Research. Finding and getting to actually participate in research as an undergrad was such a hassle. Many research faculty don’t take undergrads very seriously for the most part. Fortunately there was a program at my university that selected a few dozen students each year for paid research positions. I started working in a neonatal nutrition research lab right after my first year of college. I learned so much and developed a huge appreciation for the research process. Though I didn’t get published, it was definitely a great experience that I was able to talk about along the med school interview trail.
Money. I financed my entire college education with scholarships. That wasn’t easy, though. I applied to every scholarship I could find and got some really great faculty/staff to write me letters of recommendation. Applying to scholarships was basically a job, but it was worth it to not graduate with debt! The last two years of college I worked as a tutor, nanny and clinical assistant in a private practice.
Don’t pick a major you hate just because you think you have to. If your goal is to go to med school but don’t think you can truly excel in a science major, that’s okay! Choose another major where you will do well, instead of struggling. The prereqs for med school will still be science, and since you won’t have an entire major that is super hard you’ll be able to focus on your prereqs a little more. Plus, many of my classmates come from a predominantly non-science background and they do very well.
When it comes to finding research experience as a premed you really have to show your prospective PI that you’re committed, interested and a hard worker. Research experience is vital when applying to some schools so it’s important to do your best. It’s also nice if you get a letter of recommendation out of it.
Be involved. It’s better to contribute significantly to one activity than to be involved superficially in many.
Apply broadly to scholarships. You never know what you might get!
I didn’t take any time off between undergrad and med school. After graduation, I relaxed, worked a bit, and traveled before starting med school that Fall. I know for a fact that what I did in undergrad had an impact on my med school performance. My physiology background helps with my medical knowledge curriculum and systems-based learning. My religious studies and language knowledge helps with clinical situations where communication and empathy are key. And the general craziness of my undergrad work load helps with balancing the stress of the demands of med school. Oddly enough, I actually have more free time during these first two years of med school than I ever did during college!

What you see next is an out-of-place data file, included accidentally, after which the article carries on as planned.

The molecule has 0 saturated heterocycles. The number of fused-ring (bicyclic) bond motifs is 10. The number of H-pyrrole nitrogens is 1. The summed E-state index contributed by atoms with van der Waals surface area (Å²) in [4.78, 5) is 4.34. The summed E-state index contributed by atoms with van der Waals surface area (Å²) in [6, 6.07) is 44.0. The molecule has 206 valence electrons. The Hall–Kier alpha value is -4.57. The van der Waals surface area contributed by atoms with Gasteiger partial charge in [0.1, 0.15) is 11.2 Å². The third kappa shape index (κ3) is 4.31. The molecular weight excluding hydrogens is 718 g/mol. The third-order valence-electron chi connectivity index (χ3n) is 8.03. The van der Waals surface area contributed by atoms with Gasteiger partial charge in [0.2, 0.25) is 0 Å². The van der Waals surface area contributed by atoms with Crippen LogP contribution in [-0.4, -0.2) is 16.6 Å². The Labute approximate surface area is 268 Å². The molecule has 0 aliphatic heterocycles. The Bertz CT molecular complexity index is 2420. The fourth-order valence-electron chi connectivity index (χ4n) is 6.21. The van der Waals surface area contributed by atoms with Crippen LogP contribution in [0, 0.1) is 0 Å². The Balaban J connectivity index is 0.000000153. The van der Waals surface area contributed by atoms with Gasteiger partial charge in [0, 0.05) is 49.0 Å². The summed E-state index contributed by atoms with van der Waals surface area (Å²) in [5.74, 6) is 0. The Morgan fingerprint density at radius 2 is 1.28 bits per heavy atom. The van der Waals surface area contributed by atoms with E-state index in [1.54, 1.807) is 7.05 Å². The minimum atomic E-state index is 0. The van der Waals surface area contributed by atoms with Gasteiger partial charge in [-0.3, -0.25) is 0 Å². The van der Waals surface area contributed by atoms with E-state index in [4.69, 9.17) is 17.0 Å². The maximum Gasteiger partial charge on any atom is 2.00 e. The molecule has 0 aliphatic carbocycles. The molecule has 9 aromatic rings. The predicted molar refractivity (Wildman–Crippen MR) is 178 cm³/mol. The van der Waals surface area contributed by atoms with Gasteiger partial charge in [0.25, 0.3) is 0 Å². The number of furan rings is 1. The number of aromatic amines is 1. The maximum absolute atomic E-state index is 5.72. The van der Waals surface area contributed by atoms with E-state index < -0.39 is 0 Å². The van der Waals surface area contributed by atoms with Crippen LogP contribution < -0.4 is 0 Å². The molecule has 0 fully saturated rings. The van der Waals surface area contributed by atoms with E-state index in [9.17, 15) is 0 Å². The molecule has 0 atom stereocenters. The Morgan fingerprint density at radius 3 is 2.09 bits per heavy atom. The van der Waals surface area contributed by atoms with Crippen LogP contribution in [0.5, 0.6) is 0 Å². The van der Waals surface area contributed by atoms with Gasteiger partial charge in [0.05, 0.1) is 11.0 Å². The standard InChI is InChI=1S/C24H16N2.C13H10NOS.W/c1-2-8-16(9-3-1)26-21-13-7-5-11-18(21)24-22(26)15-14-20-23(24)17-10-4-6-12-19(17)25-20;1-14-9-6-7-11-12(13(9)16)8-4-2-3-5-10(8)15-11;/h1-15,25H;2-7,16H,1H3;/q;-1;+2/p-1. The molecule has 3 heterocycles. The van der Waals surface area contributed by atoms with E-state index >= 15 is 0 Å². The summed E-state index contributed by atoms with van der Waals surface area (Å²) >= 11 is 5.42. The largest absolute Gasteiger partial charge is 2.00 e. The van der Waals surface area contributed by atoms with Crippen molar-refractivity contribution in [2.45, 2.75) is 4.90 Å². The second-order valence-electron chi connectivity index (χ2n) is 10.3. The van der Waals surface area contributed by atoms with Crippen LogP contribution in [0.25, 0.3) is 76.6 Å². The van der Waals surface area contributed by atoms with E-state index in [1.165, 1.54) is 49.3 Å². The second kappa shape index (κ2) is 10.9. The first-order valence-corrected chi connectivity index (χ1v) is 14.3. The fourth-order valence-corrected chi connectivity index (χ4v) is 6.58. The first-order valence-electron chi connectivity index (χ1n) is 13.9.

Undergrad is a time to explore all of your interests and become a better person. It’s a critical time from 18-22 where you really grow into yourself. You learn a lot about yourself, your goals, and what you really want out of life. The biggest piece of advice I have is to construct your own journey (both in school and life), because what works for someone may not work for you. Also, try to remember how privileged you are to be worrying about school, grades, and a future in general. Having the opportunity to attend college is a luxury, let alone med school. Whenever I feel stressed, I try to remember how fortunate I am to be where I am because education isn’t something afforded to everyone in this world. So use your education to make the world a better place, because in the end it won’t matter what your major was or if you got a B; what will matter is that you bettered the lives of your patients and their families.
In a little less than six months from now I will be taking the biggest test of my life: USMLE Step 1. Not only is it an 8-hour mental marathon, but also a huge deciding factor in residency applications. Residency programs typically have Step 1 score cutoffs that they do not interview below, so getting a high step 1 score is definitely favorable regardless of what specialty you choose.
USMLE Step 1 Basics:
– 7 question sets of 46 questions each; 1 hour for each question set
– 1 hour of break time total
– Much longer question stems than our med school tests & require multiple steps of reasoning/knowledge PER question
– Did I mention it’s the most important exam of my medical career?
The preparation for Step 1 begins the first day of med school. And though I didn’t go out and start memorizing First Aid right away, I did study for all of my blocks with the intention of retaining that material. Now that it’s the second semester of MS2 I’ve been getting opinions from residents and third / fourth years into what worked best for them. Nevertheless, I know that I don’t do well when I strictly follow someone else’s study schedule – I have to make my own! This Saturday I took an NMBE practice exam that my school requires in January, and again in April to assess performance and improvement in each class. Approximately 99% of people (out of a 112 person class) fail the first practice test since no one has really studied. I got an approximate step 1 score of 164 – yes, I know scores are often “taboo” to share but I really don’t care. I’m pretty happy with my initial score because it’s better than most of my classmates and also gives me motivation to improve! Also, our school’s average is approximately an 80-100 point improvement by the time we actually take step 1 – so that’s pretty exciting!